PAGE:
With a new vintage the real assessments only come out 5 and 10 years on to confirm or deny of holding up or simply being a disappointment.

Despite such levelling debate the Hong Kong auction scene has gone into the stratosphere with pricing for gems such as 1982 Petrus and 1990 Lafite of late, virtually raising the interest in all classed (meaning highly priced Bordeaux wine) into the bargain.

The 2009 primeur campaign (meaning pay for it now and receive the wine in 2012) is hotting up with most of the noise coming from Asia.

Yesterday UK’s Decanter magazine launched its Chinese version of the coverage which will be emailed from its Taiwan-base.

And my colleague Jeannie Cho Lee MW has been hot on this one, with special treatment visiting Chateaux in advance for 2009 tastings with advice that visitor numbers will run from 600-1200 people per day per property for the primeur week (early April).

Jeannie further advises that Thibault Pontallier, son of Margaux’s winemaker Paul will live in Hong Kong to manage the East Asian sales. Now that’s an endorsement of the drinking future for cabernet in the East.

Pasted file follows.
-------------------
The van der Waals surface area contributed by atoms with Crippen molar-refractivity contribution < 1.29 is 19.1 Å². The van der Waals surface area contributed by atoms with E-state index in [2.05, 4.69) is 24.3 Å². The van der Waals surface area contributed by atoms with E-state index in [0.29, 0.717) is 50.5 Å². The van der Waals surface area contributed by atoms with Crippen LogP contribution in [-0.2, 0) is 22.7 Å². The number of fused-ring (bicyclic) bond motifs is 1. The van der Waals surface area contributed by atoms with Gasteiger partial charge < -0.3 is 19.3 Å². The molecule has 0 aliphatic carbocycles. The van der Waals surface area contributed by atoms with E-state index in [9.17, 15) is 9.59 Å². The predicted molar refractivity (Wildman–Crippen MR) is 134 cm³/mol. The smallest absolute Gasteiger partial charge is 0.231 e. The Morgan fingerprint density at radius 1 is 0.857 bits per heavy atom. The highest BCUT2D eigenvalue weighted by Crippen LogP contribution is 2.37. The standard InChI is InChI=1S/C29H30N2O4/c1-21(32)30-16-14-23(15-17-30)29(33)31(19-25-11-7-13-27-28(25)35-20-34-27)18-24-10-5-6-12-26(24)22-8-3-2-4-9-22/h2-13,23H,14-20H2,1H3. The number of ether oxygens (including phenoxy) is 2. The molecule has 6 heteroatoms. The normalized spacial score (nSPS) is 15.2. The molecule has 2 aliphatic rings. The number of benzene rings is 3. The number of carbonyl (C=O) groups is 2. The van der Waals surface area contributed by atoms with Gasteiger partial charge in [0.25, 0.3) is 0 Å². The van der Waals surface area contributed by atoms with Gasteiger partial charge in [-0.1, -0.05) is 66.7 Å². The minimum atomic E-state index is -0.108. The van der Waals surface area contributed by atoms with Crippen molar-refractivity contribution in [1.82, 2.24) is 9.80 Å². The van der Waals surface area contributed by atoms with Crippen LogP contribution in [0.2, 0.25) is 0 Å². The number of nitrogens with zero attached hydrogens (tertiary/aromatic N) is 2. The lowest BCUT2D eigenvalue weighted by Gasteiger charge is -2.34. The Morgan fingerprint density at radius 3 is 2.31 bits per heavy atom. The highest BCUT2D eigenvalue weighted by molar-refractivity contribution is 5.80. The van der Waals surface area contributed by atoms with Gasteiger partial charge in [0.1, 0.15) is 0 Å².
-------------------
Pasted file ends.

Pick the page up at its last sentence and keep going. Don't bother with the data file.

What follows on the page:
Oxidising corks-a Portuguese headache

A March 7 article in the UK Sunday Times tells us what we already know but cannot change while the French winemakers know also and remain sitting on their conservative hands.

As the newspaper reports -”It is not yet understood why, but premature oxidation is making many white burgundy vintages almost undrinkable just when they should be coming into their own.”

“Everywhere else in the world this worrying problem is the subject of internet websites dedicated entirely to it,” said Bernard Burtschy, a highly respected French wine critic. “But there is a real ‘omerta’, or code of honour, on the subject in France.”

Producers are under attack for refusing to replace highly expensive “grand cru” bottles of white burgundy that should have been at their best a decade after being bottled but which instead tasted like sherry.

With the big rise in red burgundy sales in East Asia I’d be very concerned about Burgundian reputations because one bottle in ten is cork tainted and probably another two letting in sufficient air to sherrify or be partly there depending on bottle age.

And once the auctioneer’s hammer falls on DRC Romanee Conti there is no recourse if the wine is foul from cork failure. Top end burgundy is really hot in Hong Kong auctions at present.